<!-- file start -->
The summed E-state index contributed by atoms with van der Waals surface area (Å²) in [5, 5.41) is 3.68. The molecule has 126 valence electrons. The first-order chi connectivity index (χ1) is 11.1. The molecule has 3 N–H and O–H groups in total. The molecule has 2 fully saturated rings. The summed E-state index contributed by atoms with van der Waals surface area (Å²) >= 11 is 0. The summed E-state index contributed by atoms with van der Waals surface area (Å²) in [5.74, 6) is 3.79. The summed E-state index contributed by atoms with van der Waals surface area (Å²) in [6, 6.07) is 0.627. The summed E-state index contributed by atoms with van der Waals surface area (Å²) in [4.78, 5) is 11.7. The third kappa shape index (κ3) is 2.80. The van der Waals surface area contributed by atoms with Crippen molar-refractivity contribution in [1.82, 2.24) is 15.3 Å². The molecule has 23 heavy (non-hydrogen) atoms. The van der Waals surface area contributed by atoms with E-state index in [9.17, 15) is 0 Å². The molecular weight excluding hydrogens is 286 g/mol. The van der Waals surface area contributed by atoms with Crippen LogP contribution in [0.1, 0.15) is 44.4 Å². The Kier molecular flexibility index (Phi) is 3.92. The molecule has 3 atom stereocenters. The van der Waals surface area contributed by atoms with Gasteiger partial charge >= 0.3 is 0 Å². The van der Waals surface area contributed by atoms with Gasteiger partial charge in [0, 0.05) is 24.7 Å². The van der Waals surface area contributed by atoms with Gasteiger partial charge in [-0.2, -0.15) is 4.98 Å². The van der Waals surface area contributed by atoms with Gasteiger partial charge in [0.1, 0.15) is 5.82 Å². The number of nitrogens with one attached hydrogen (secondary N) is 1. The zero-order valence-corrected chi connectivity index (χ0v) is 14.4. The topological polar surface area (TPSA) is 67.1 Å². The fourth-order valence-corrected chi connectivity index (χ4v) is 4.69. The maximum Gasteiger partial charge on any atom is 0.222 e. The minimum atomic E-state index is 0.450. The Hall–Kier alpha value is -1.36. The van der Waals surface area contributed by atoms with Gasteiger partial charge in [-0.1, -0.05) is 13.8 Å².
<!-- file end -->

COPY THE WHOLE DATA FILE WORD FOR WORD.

The summed E-state index contributed by atoms with van der Waals surface area (Å²) in [5, 5.41) is 3.68. The molecule has 126 valence electrons. The first-order chi connectivity index (χ1) is 11.1. The molecule has 3 N–H and O–H groups in total. The molecule has 2 fully saturated rings. The summed E-state index contributed by atoms with van der Waals surface area (Å²) >= 11 is 0. The summed E-state index contributed by atoms with van der Waals surface area (Å²) in [5.74, 6) is 3.79. The summed E-state index contributed by atoms with van der Waals surface area (Å²) in [6, 6.07) is 0.627. The summed E-state index contributed by atoms with van der Waals surface area (Å²) in [4.78, 5) is 11.7. The third kappa shape index (κ3) is 2.80. The van der Waals surface area contributed by atoms with Crippen molar-refractivity contribution in [1.82, 2.24) is 15.3 Å². The molecule has 23 heavy (non-hydrogen) atoms. The van der Waals surface area contributed by atoms with E-state index in [9.17, 15) is 0 Å². The molecular weight excluding hydrogens is 286 g/mol. The van der Waals surface area contributed by atoms with Crippen LogP contribution in [0.1, 0.15) is 44.4 Å². The Kier molecular flexibility index (Phi) is 3.92. The molecule has 3 atom stereocenters. The van der Waals surface area contributed by atoms with Gasteiger partial charge >= 0.3 is 0 Å². The van der Waals surface area contributed by atoms with Gasteiger partial charge in [0, 0.05) is 24.7 Å². The van der Waals surface area contributed by atoms with Gasteiger partial charge in [-0.2, -0.15) is 4.98 Å². The van der Waals surface area contributed by atoms with Gasteiger partial charge in [0.1, 0.15) is 5.82 Å². The number of nitrogens with one attached hydrogen (secondary N) is 1. The zero-order valence-corrected chi connectivity index (χ0v) is 14.4. The topological polar surface area (TPSA) is 67.1 Å². The fourth-order valence-corrected chi connectivity index (χ4v) is 4.69. The maximum Gasteiger partial charge on any atom is 0.222 e. The minimum atomic E-state index is 0.450. The Hall–Kier alpha value is -1.36. The van der Waals surface area contributed by atoms with Gasteiger partial charge in [-0.1, -0.05) is 13.8 Å².